it all rather depends upon where the trees are coming from, some countries have sustainability standards around biomass (UK created its' own because there weren't existing standards for example) and the new RED II is bringing sustainability standards to the EU on this kind of biomass fuel. it's imperfect but it's moving towards only allowing existing agro forestry, eg Finland, or wastes from agro forestry, so in that sense these changes are already in process.
the EU doesn't subsidise these technologies though individual member states might, which is up to them. the main reason for using this technology is that it allows reduction of carbon intensity of existing coal powered stations prior to them being retired. DRAX in the UK has transitioned almost totally to biomass, but it's a temporary transition to get to a point where it can be retired and replaced not a new build.
Things like lignin combustion (coming from paper production) is far better than any other solution as lignin is toxic in the environment (it's basically tree defence) and when stripped out of paper the concentration is too high for environmental decomposition.
  1. more than a month ago
  2. Energy
  3. # 3
Accepted Answer Pending Moderation
There are numerous problems associate with using trees as fuel.

Some of the key issues are:


  • burning trees releases CO2 and other pollutants into the atmosphere
  • there is a carbon debt because the CO2 is released NOW, whereas it takes many years for new trees to grow
  • silviculture damages or destroys natural habitats thereby resulting in biodiversity loss
  • additional demand for trees is likely to increase the amount of land required for silviculture
  • additional demand for trees as biomass can increase the price of timber for other purposes.


Burning biowaste is less problematic. However, my understanding is that biowaste is typically only a very small amount of the total biomass being burned for energy production.
  1. more than a month ago
  2. Energy
  3. # 4
Accepted Answer Pending Moderation
Hi Gareth Mottram

You said that, "the main reason for using this technology is that it allows reduction of carbon intensity of existing coal powered stations prior to them being retired." However, the letter that Ben posted says, "Burning wood is inefficient and therefore emits far more carbon than burning fossil fuels for each kilowatt hour of electricity produced." If this claim is true, doesn't it mean that biomass is more carbon intensive than coal, not less? I understand that replanting trees can eventually repay this carbon debt, but my question relates to which fuel is emitting the most carbon in the present.

Please note that I am not trying to make a statement here, or engage you in a debate. I have no expertise in this area. It's just that biomass energy seems to be an important issue, so I'm trying to understand it more clearly.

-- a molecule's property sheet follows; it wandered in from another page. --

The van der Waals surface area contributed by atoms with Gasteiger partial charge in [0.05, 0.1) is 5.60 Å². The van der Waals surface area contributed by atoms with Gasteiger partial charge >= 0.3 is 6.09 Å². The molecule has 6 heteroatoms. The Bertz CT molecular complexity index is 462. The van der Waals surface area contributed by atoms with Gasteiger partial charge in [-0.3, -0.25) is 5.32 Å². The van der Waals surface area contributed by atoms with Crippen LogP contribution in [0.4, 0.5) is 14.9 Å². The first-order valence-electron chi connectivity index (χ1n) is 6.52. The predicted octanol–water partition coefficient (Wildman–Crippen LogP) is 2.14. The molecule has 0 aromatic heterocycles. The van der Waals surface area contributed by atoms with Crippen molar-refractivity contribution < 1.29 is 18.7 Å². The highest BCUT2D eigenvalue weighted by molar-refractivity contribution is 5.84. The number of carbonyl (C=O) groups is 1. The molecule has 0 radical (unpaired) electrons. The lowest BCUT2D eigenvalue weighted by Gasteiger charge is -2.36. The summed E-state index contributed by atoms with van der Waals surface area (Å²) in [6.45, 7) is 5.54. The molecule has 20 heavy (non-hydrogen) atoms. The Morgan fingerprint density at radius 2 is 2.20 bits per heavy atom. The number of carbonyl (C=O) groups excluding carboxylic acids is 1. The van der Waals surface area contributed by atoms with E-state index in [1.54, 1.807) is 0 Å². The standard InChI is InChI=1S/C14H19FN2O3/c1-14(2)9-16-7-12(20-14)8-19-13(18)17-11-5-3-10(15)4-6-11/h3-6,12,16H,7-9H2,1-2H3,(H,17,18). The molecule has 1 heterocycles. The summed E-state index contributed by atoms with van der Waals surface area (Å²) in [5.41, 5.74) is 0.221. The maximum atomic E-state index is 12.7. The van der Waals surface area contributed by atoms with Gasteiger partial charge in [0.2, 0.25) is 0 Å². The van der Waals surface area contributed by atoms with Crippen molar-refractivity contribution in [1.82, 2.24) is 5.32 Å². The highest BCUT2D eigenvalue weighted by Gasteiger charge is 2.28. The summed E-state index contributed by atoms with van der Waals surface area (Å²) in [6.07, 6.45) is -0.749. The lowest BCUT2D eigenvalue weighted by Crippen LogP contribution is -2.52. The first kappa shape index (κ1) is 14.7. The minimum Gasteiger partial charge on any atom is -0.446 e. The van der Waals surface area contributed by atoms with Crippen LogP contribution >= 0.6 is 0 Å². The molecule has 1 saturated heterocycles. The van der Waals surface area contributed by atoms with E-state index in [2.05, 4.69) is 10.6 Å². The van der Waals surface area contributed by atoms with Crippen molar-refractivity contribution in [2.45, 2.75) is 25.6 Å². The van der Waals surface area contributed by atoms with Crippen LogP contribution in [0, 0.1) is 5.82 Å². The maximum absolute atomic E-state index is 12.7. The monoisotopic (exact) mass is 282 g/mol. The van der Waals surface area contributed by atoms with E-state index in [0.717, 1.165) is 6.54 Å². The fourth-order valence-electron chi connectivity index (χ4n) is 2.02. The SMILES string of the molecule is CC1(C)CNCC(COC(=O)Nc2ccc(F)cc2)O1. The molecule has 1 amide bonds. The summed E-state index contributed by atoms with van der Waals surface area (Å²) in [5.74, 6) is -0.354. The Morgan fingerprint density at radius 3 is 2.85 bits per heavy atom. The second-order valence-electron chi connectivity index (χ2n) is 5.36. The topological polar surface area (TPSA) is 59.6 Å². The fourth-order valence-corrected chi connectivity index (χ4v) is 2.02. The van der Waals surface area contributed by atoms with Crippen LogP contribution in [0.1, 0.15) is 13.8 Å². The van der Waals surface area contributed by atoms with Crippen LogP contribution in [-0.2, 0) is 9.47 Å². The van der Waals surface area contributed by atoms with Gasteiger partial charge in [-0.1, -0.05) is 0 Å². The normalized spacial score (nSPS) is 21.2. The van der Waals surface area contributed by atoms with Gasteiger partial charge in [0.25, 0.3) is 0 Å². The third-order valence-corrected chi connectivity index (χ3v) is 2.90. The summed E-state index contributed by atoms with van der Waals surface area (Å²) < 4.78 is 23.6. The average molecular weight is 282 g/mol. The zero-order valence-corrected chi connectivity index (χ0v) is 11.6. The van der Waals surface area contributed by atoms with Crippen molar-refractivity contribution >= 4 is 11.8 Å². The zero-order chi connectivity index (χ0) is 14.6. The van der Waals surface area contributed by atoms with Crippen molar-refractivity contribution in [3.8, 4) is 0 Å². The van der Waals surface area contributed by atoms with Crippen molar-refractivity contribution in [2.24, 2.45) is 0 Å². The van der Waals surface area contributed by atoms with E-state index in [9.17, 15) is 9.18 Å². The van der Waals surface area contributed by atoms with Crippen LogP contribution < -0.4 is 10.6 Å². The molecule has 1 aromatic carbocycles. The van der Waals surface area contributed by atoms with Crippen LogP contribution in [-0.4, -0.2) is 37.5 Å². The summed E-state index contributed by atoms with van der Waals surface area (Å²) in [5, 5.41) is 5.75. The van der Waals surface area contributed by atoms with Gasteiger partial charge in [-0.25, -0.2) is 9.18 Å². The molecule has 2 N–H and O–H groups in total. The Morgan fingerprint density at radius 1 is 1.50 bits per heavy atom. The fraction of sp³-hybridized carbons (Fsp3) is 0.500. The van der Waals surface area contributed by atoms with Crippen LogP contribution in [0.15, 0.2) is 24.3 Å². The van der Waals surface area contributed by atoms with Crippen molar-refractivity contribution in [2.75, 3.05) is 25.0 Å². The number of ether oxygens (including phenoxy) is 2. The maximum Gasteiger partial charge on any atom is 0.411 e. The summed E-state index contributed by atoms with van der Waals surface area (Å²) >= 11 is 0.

1. more than a month ago
  2. Energy
  3. # 5
Accepted Answer Pending Moderation
This paper suggest that biomass production is less energy and CO2 efficient than coal mining.
  1. more than a month ago
  2. Energy
  3. # 6
Accepted Answer Pending Moderation
Today, I stumbled across a Facebook post linking to this report by Chatham House which says:

Current biomass policy frameworks are not fit for purpose and require substantial changes to ensure they contribute to mitigating climate change rather than exacerbating it.



* The use of wood for electricity generation and heat has grown rapidly in recent years, but its real impact on the climate and on forests is controversial. Like the debate around transport biofuels a few years ago, this has become a highly contested subject with very few areas of consensus. This paper provides an overview of the debate around the impact of wood energy on the global climate, and provides recommendations for policymakers on the appropriate way forward.

* Although most renewable energy policy frameworks treat biomass as though it is carbon-neutral at the point of combustion, in reality this cannot be assumed, as biomass emits more carbon per unit of energy than most fossil fuels. Only residues that would otherwise have been burnt as waste or would have been left in the forest and decayed rapidly can be considered to be carbon-neutral over the short to medium term.

* One reason for the perception of biomass as carbon-neutral is the fact that, under international greenhouse gas accounting rules, its associated emissions are recorded in the land use rather than the energy sector. However, the different ways in which land use emissions are accounted for means that a proportion of the emissions from biomass may never be accounted for.

* In principle, sustainability criteria can ensure that only biomass with the lowest impact on the climate are used; the current criteria in use in some EU member states and under development in the EU, however, do not achieve this as they do not account for changes in forest carbon stock.
Adam Thyer, Founder at GreenExecutive
  1. more than a month ago
  2. Energy
  3. # 7
Accepted Answer Pending Moderation
Can anyone explain to me the politics behind the EU adopting biomass with such gusto?
  1. more than a month ago
  2. Energy
  3. # 8
Accepted Answer Pending Moderation
These graphs provide an insight insight into the growth of renewable energy in the UK. However, 8% of total energy production is from biomass and the trend is upward.
  1. 3 weeks ago
  2. Energy
  3. # 9